Is it a bad idea to rely on Django keeping model object instances alive in the QuerySet’s
_result_cache after a first iteration over the QuerySet?
I have a team mate who wrote some code to the effect of:
from foo.models import Foo from foo.utils import patch_foo_with_name, do_something_with_foo_names foos = Foo.objects.filter(bar="bla") name = "Luke" for foo in foos: patch_foo_with_name(foo, name) do_something_with_foo_names(foos)
Note that this example is extremely simplified. The stuff that is actually patched into each Foo object is actually the result of some really complex logic that cannot be expressed as
do_something_with_foo_names() will iterate over the
foos and expects the patched data to be there.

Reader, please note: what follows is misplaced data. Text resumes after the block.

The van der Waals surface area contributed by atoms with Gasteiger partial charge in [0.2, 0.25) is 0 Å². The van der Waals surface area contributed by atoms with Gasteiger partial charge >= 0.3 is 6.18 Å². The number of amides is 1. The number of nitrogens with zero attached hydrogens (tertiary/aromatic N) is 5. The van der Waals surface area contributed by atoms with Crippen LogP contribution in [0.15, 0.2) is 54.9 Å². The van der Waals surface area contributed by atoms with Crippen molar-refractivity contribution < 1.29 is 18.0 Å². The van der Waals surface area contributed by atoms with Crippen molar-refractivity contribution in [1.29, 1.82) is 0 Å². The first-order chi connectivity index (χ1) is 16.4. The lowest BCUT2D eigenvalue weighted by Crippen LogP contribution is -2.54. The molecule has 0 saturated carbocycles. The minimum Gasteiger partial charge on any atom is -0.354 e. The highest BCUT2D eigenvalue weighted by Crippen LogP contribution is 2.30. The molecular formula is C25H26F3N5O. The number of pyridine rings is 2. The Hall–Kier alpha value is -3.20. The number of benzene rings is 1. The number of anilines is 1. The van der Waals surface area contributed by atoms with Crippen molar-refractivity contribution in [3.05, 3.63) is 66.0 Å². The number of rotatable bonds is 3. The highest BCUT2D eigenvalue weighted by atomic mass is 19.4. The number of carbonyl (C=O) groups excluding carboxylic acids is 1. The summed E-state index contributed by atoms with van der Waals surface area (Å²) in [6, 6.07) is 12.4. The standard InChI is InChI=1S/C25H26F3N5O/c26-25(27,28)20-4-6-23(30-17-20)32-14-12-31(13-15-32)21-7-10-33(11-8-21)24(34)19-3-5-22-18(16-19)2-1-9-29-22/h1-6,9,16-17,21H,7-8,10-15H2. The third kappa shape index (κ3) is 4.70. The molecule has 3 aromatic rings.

Is this dangerous? I feel that the QuerySet’s cache is an implementation detail of Django that cannot be relied upon. I don’t think there is any explicit guarantee in the documentation that says the cache (
QuerySet._result_cache) will never drop objects from RAM, although that’s how it looks in the Django 1.11 source code. A future version of Django might decide to limit the size of the cache and objects can be dropped from the cache, right?
I already know that this approach is broken if the QuerySet is paginated or further refined - e.g.
foos = foos.filter(age__gt=3) - before calling
do_something_with_foo_names, but let’s ignore that case for the moment.